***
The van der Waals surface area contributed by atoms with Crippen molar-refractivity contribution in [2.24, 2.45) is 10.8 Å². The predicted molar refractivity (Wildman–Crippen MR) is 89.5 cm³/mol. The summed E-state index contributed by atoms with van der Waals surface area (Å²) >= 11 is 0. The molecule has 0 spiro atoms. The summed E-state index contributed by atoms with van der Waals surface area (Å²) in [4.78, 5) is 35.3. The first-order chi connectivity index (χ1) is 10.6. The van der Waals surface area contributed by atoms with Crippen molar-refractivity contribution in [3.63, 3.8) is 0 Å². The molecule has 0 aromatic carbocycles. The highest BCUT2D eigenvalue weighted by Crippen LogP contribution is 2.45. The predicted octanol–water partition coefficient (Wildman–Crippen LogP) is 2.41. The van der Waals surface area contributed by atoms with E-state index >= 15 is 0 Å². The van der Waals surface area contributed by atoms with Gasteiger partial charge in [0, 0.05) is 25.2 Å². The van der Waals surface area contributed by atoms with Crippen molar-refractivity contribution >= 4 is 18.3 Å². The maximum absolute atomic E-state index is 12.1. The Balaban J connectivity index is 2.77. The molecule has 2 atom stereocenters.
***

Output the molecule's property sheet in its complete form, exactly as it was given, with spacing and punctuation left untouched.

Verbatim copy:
The van der Waals surface area contributed by atoms with Crippen molar-refractivity contribution in [2.24, 2.45) is 10.8 Å². The predicted molar refractivity (Wildman–Crippen MR) is 89.5 cm³/mol. The summed E-state index contributed by atoms with van der Waals surface area (Å²) >= 11 is 0. The molecule has 0 spiro atoms. The summed E-state index contributed by atoms with van der Waals surface area (Å²) in [4.78, 5) is 35.3. The first-order chi connectivity index (χ1) is 10.6. The van der Waals surface area contributed by atoms with Crippen molar-refractivity contribution in [3.63, 3.8) is 0 Å². The molecule has 0 aromatic carbocycles. The highest BCUT2D eigenvalue weighted by Crippen LogP contribution is 2.45. The predicted octanol–water partition coefficient (Wildman–Crippen LogP) is 2.41. The van der Waals surface area contributed by atoms with E-state index >= 15 is 0 Å². The van der Waals surface area contributed by atoms with Gasteiger partial charge in [0, 0.05) is 25.2 Å². The van der Waals surface area contributed by atoms with Crippen molar-refractivity contribution >= 4 is 18.3 Å². The maximum absolute atomic E-state index is 12.1. The Balaban J connectivity index is 2.77. The molecule has 2 atom stereocenters.